Inheritance 'Increasingly A Necessity For Home Buyers'

Over A Third Of Those Aged 25-34 Relied On Inheritance Windfall Or Cash Gifts To Buy Home

23.04.2015

The number of prospective homeowners relying on inheritance or cash gifts to put down a deposit on their home is increasing, new research has found.

Housing charity Shelter found that one in six people aged between 25 and 34 relied on inheritance from a relative in order to buy their own home. A survey of homeowners over 55 found that just one in 20 people in the older age group had had to do the same.

A third of adults in the younger age group surveyed had used cash gifts to put down a deposit. Further research from the Council of Mortgage Lenders suggested the problem was more serious, as 52% of first-time buyers in 2014 required financial assistance from relatives.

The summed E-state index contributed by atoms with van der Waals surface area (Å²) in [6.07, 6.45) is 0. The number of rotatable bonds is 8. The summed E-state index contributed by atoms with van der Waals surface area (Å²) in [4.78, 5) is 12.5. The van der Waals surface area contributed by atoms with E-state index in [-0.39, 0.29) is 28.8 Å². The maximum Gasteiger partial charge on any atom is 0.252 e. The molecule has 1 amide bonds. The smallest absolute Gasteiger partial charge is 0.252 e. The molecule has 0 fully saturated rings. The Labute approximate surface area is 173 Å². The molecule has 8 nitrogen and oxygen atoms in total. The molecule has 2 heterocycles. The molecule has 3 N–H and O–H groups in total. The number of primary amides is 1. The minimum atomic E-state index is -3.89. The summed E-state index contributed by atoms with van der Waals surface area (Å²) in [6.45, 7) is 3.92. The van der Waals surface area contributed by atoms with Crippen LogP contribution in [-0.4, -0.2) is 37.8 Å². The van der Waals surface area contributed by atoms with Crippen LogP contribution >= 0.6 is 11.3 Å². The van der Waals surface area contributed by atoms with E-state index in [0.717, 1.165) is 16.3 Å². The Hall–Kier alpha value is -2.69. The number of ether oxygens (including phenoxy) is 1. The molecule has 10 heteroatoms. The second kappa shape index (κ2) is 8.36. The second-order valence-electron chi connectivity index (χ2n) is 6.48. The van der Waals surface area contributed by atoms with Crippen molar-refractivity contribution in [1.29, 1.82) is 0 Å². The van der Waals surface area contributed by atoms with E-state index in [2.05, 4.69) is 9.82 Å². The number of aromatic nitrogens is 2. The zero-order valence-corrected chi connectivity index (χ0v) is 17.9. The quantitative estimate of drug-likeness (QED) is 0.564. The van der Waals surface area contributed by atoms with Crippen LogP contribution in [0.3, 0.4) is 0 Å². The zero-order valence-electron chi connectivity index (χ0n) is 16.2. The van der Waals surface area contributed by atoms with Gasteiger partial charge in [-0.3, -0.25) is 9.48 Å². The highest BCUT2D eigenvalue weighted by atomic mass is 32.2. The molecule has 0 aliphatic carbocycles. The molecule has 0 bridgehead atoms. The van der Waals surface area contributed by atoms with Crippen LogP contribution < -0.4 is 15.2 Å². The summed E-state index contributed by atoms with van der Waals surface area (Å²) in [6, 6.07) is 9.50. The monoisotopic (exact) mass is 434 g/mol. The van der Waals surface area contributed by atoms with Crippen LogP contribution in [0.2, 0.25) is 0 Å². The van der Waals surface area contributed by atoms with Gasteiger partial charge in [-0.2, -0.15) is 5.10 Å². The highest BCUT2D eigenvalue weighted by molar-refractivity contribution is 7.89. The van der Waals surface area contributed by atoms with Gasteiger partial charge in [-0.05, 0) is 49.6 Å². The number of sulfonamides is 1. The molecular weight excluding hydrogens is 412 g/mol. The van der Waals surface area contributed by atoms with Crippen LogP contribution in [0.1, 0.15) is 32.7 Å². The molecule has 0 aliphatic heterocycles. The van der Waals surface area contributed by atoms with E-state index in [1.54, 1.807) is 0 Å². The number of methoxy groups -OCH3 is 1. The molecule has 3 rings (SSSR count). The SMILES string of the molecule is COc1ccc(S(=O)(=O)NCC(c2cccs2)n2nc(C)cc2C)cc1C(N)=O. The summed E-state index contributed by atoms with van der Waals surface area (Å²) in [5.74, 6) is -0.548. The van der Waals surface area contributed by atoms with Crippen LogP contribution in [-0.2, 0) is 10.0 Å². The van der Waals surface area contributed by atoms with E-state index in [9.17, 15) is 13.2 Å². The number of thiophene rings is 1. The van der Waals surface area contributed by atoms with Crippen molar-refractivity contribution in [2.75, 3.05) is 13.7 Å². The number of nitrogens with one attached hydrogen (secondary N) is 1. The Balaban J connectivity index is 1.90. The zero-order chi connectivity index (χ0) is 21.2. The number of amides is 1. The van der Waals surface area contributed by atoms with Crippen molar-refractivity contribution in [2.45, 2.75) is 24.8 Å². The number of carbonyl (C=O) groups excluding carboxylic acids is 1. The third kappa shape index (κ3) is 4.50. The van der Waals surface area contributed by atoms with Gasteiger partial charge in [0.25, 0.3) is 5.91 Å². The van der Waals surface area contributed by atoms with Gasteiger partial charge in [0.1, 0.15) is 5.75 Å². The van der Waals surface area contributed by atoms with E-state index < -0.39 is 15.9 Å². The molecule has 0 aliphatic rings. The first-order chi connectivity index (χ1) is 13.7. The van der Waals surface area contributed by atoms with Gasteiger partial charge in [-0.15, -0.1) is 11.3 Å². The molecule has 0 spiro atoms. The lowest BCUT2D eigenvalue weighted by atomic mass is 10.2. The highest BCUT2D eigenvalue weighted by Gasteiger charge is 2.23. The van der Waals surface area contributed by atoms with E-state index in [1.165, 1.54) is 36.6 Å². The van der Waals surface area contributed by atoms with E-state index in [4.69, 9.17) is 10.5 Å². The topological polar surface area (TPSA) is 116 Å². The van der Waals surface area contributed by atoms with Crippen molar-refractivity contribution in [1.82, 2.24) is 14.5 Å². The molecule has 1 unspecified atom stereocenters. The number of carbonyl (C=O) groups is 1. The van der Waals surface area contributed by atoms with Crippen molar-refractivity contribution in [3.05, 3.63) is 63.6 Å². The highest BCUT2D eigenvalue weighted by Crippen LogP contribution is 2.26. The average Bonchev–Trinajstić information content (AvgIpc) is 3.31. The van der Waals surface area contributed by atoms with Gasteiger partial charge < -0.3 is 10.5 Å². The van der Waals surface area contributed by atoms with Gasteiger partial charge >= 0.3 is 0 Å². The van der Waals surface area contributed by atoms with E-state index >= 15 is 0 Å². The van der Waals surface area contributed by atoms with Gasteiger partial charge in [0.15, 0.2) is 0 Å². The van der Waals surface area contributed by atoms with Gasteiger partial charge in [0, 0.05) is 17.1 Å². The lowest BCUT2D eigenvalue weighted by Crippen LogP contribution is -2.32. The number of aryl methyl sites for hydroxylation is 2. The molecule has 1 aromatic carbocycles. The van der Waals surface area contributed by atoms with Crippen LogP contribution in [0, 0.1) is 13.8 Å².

Government figures show that more people in England aged between 25 and 34 are renting privately than buying their own home, with the number of young people renting having doubled since 2004.

Campbell Robb, chief executive of housing charity Shelter, urged politicians to "give back hope to the priced-out generation" by making a "real and lasting commitment to building the affordable homes we desperately need".

"It's a tragic consequence of our housing shortage that, even when they are working hard and saving what they can, a generation of young adults have no choice but to rely on the prospect of inheritance to have any hope of buying their first home," he said.

Expert Opinion
This is an interesting trend which has developed and may in some cases only serve to slow the housing market, as younger generations essentially have to delay any plans they have in terms of getting on the property ladder.

"It is also worth bearing in mind that inheritance tax is an issue gaining much attention in the lead-up to the election and, as such, it could be the case that changes are made which could reduce or increase the amount of tax paid by those who receive a share of an estate.

"With this property issue in mind, such changes to inheritance tax may now also have an impact on many younger people."
Gillian Coverley, Partner